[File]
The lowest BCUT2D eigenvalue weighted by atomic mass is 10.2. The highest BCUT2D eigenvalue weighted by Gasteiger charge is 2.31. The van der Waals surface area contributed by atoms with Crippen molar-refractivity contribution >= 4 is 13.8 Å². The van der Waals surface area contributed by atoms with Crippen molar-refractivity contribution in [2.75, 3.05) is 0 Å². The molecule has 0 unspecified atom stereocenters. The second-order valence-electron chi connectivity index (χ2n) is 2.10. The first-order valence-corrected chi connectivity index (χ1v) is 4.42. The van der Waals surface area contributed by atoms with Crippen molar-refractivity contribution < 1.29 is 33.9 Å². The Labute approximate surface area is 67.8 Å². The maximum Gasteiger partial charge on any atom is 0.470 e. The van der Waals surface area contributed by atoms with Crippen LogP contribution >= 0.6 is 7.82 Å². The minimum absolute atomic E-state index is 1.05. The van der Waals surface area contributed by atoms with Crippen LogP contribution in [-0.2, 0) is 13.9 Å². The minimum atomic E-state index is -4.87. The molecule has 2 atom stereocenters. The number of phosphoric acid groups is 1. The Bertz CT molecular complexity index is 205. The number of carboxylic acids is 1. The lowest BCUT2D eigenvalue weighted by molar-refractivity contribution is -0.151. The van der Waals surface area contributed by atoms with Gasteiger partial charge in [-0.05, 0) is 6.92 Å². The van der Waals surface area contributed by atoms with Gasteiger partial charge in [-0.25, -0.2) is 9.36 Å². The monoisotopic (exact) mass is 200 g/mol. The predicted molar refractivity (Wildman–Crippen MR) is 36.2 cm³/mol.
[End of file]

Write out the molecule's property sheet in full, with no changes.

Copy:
The lowest BCUT2D eigenvalue weighted by atomic mass is 10.2. The highest BCUT2D eigenvalue weighted by Gasteiger charge is 2.31. The van der Waals surface area contributed by atoms with Crippen molar-refractivity contribution >= 4 is 13.8 Å². The van der Waals surface area contributed by atoms with Crippen molar-refractivity contribution in [2.75, 3.05) is 0 Å². The molecule has 0 unspecified atom stereocenters. The second-order valence-electron chi connectivity index (χ2n) is 2.10. The first-order valence-corrected chi connectivity index (χ1v) is 4.42. The van der Waals surface area contributed by atoms with Crippen molar-refractivity contribution < 1.29 is 33.9 Å². The Labute approximate surface area is 67.8 Å². The maximum Gasteiger partial charge on any atom is 0.470 e. The van der Waals surface area contributed by atoms with Crippen LogP contribution >= 0.6 is 7.82 Å². The minimum absolute atomic E-state index is 1.05. The van der Waals surface area contributed by atoms with Crippen LogP contribution in [-0.2, 0) is 13.9 Å². The minimum atomic E-state index is -4.87. The molecule has 2 atom stereocenters. The number of phosphoric acid groups is 1. The Bertz CT molecular complexity index is 205. The number of carboxylic acids is 1. The lowest BCUT2D eigenvalue weighted by molar-refractivity contribution is -0.151. The van der Waals surface area contributed by atoms with Gasteiger partial charge in [-0.05, 0) is 6.92 Å². The van der Waals surface area contributed by atoms with Gasteiger partial charge in [-0.25, -0.2) is 9.36 Å². The monoisotopic (exact) mass is 200 g/mol. The predicted molar refractivity (Wildman–Crippen MR) is 36.2 cm³/mol.